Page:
Like their last album, this one seems to be a progression in sound, with an influence on styles of the 60's and 70's. Cheap Trick's shadow looms heavily over this album, and it makes for some thrilling music (though less synth-oriented than before). I think this becomes even more apparent if you go back and listen to their debut and compare it to this.

It's all good, though, because the classic Melody Club songwriting and production is there. And what production!! These guys know how to layer hooks upon hooks upon hooks. Even the pauses between beats are hooks!

I've only given the album one listen so far, but a couple of tracks definitely stood out. Eighteen is a surprising, rocky song that sounds like it was lifted straight from some fantastic rock opera. I didn't know that they had it in them. The saxophone in Devil In You and the wonderfully sung chorus is another highlight, as well as the rollicking, spaghetti-Western beat behind opener On The Run.

She's The Girl combines traditional, synth-style Melody Club with a chorus straight out of a sixties pop group. Lead single Girls Don't Always Wanna Have Fun fits in very well in the context of the album, too, and is one of the rockier tracks. Oh Candy Call Me closes the album with a carnival of sixties-style harmonies, perfect for the summer.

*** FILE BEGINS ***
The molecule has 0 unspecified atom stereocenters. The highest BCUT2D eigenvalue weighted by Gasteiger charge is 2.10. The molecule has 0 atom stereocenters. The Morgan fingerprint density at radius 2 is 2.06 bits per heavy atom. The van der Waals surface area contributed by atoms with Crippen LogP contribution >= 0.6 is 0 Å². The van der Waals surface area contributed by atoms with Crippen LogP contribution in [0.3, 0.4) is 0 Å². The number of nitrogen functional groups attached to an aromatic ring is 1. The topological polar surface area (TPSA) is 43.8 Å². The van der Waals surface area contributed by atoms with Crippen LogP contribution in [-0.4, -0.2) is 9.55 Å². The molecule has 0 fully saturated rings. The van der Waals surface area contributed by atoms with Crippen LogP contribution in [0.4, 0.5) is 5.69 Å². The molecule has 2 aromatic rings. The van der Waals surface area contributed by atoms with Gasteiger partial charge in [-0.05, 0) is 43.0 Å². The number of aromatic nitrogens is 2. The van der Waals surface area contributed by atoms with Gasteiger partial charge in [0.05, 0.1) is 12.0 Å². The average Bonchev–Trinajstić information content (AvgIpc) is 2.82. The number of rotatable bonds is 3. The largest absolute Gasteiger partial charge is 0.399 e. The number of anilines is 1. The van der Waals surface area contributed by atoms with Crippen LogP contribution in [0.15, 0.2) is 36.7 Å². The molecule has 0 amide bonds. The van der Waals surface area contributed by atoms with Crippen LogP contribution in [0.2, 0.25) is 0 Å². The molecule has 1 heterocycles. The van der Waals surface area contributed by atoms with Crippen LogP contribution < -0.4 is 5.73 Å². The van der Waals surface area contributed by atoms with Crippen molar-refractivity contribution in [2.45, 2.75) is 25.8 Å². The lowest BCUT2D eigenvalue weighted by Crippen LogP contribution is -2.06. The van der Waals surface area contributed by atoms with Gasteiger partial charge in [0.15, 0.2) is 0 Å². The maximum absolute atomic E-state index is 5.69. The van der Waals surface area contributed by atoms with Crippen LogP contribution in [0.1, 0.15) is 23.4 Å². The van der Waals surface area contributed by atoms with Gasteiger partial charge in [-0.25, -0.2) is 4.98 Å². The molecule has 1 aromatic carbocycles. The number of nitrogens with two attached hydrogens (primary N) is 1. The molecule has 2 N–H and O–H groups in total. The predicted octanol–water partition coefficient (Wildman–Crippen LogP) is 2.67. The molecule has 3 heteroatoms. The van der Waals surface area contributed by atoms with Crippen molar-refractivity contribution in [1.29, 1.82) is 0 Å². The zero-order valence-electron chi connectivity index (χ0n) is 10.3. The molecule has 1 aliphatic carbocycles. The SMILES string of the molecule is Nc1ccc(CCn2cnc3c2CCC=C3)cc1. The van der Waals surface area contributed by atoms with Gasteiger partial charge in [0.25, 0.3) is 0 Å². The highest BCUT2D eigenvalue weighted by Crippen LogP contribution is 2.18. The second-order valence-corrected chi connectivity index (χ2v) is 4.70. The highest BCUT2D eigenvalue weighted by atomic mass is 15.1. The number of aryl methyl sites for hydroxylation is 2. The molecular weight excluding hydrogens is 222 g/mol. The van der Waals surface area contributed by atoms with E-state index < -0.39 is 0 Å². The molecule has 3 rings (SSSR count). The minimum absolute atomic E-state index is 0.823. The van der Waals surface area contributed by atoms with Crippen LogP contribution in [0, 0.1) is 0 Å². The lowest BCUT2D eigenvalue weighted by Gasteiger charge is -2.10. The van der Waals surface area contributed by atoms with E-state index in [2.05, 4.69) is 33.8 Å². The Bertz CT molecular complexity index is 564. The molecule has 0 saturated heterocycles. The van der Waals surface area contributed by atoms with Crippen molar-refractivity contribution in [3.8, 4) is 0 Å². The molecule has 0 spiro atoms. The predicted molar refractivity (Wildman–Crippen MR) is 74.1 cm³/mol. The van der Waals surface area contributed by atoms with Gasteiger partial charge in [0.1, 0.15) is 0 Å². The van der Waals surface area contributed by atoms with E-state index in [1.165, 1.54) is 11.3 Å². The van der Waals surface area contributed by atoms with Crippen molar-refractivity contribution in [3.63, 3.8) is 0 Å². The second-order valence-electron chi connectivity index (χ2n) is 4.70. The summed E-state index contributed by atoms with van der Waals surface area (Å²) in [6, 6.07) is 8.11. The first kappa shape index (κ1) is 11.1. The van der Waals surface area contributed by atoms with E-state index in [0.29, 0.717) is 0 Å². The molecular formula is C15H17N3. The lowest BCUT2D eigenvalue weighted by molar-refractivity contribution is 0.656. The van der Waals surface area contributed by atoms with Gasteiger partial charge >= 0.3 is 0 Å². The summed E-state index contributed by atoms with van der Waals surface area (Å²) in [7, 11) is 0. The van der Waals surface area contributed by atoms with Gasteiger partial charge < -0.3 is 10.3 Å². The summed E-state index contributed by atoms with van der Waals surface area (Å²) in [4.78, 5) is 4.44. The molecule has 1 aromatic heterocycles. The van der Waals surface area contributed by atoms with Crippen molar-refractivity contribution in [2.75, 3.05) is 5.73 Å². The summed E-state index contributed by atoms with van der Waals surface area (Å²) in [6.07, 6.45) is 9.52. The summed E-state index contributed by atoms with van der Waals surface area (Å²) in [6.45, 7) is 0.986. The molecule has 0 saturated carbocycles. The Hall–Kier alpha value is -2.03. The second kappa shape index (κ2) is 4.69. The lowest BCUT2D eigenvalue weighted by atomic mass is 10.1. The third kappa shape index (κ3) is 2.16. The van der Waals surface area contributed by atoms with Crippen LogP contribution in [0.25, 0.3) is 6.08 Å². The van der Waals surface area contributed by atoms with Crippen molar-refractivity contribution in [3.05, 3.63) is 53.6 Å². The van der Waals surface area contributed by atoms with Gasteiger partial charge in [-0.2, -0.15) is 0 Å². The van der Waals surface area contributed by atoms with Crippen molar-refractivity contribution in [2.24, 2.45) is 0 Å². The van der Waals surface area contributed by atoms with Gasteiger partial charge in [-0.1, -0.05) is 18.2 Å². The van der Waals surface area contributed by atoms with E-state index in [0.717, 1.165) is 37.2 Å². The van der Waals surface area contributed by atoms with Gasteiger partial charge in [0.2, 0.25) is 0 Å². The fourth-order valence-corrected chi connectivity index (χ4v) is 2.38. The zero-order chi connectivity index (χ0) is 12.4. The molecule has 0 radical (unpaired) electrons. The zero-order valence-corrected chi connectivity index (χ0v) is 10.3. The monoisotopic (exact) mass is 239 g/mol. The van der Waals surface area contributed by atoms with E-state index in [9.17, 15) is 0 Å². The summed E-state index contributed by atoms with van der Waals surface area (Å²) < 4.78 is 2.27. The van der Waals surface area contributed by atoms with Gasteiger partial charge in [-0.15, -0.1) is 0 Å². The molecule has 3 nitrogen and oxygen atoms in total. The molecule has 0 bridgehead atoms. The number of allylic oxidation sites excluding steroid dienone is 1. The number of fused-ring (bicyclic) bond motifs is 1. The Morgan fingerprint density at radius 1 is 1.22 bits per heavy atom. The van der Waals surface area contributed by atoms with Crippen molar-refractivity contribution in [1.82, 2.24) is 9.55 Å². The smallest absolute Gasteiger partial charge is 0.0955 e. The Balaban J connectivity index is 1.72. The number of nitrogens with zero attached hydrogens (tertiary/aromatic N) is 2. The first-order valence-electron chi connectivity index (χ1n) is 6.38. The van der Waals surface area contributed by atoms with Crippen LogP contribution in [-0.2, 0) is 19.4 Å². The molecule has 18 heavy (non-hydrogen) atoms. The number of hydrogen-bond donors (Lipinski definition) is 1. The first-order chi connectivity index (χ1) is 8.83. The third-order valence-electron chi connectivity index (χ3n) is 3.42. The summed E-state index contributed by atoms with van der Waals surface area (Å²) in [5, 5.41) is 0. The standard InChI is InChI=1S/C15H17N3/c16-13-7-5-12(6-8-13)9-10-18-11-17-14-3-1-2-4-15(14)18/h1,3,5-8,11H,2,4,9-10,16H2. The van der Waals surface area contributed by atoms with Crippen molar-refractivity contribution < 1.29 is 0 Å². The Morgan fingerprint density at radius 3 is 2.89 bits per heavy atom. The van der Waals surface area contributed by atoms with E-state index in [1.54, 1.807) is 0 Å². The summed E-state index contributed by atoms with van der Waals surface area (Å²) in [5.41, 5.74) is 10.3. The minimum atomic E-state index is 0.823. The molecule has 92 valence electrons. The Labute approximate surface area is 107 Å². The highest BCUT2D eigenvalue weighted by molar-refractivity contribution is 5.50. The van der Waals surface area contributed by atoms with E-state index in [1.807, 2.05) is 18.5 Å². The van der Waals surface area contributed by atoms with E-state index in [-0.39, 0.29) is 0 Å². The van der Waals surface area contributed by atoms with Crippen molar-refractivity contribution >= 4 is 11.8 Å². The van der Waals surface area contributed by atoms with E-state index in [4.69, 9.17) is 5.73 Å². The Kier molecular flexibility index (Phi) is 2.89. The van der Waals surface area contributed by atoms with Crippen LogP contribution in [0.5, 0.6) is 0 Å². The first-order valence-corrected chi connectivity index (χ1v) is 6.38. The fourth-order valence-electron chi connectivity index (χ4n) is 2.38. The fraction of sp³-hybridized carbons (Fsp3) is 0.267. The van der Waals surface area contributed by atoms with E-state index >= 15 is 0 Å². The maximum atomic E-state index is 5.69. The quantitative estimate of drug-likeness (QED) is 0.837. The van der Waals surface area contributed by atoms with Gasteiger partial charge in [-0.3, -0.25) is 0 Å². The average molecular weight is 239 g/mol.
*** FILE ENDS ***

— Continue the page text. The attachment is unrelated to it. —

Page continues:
Overall, it's more of a departure for them than I expected, but I am definitely wowed. We'll see how (or if) that impression changes with future listens. For now, thank god we have bands like this in the world!

"It's not too late for a change"

Moneybrother's new album was released yesterday and, like the single, I am very impressed. It's easily his most upbeat album yet and even after a few listens, each song is consistently good. Even if you're not too sure of him as an artist, I'd check it out because I think you'll be impressed. One of my favorite tracks doesn't even sound like him. On Not That Old, he sings in a falsetto that he hasn't really used since the first album. It's very different sounding, almost like something that Prince would do. The music's absolutely pounding, bordering on danceworthy, and the song itself is a defiant anthem... totally dramatic, pump-your-fist-in-the-air stuff. I love how it starts out soft and then explodes with drums and power chords. But nothing compares to the chorus, which only becomes more insistent as the song goes on.